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‘Now is not an era of war’: India’s Modi berates Putin over Ukraine conflict

It is the second dressing down for Putin at the Shanghai Cooperation Organisation summit

David Harding
Friday 16 September 2022 14:45 BST
Vladimir Putin welcomed by Indian Prime Minister Narendra Modi in New Delhi for annual talks

India’s Prime Minister Narendra Modi has publicly scolded Vladimir Putin over his invasion of Ukraine.

Speaking at a regional security bloc summit in Uzbekistan, he told the Russian president that now is not a time for war, with food, fertiliser and fuel security among the major concerns of the world at present.

“I know that today’s era is not an era of war, and I have spoken to you on the phone about this,” Modi told Putin on the sidelines of the Shanghai Cooperation Organisation security bloc summit in Uzbekistan.

Russian President Vladimir Putin said he wanted the conflict in Ukraine to end as soon as possible, but that Ukraine was set on achieving its objectives on the battlefield, according to an Indian TV translation of Putin’s comments at a bilateral meeting.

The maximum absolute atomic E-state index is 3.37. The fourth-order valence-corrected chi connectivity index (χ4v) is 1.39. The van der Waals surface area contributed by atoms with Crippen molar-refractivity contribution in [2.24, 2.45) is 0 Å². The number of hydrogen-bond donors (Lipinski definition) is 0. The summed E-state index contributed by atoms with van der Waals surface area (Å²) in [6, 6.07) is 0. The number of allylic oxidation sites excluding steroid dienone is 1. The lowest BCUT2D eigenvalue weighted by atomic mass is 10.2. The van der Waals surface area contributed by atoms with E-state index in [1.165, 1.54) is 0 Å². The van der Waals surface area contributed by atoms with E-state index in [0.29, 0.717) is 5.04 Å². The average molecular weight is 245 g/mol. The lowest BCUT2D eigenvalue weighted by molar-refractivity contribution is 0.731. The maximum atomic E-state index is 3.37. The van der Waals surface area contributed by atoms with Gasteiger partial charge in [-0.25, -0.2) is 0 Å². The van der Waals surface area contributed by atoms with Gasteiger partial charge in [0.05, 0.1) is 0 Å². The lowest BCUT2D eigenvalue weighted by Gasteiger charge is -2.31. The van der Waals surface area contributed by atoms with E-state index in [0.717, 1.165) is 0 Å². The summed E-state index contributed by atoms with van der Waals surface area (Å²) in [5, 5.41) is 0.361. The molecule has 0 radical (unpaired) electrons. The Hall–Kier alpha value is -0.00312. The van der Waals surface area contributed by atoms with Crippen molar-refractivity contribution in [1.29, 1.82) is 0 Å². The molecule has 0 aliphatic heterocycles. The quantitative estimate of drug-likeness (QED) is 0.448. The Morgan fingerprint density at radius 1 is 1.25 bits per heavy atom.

It was the second time Putin has been chastised about his invasion of Ukraine at the summit.

Twenty four hours earlier, he hinted at frictions in Russia’s relations with China by surprisingly admitting Beijing has “questions and concerns” about Moscow’s military operation in Ukraine.

He acknowledged potential disharmony with Xi Jinping in his first face-to-face meeting with the Chinese leader since Russia’s invasion in February.

“We highly value the balanced position of our Chinese friends when it comes to the Ukraine crisis,” the Russian president told Xi at their first meeting since the war began.

“We understand your questions and concern about this. During today’s meeting, we will of course explain our position.”

The public concerns of world leaders comes on top of terrible losses for Russia in recent days on the battlefield in Ukraine. Moscow’s forces have been dramatically pushed back by Ukrainian troops in the north east of the country.

On Friday, Ukrainians alleged they have uncovered mass war graves left after the Russians pulled out of the city of Izyum. Many of those graves contains ordinary citizens, local officials claimed.

Russia has always denied charges of war crimes and targeting civilians.

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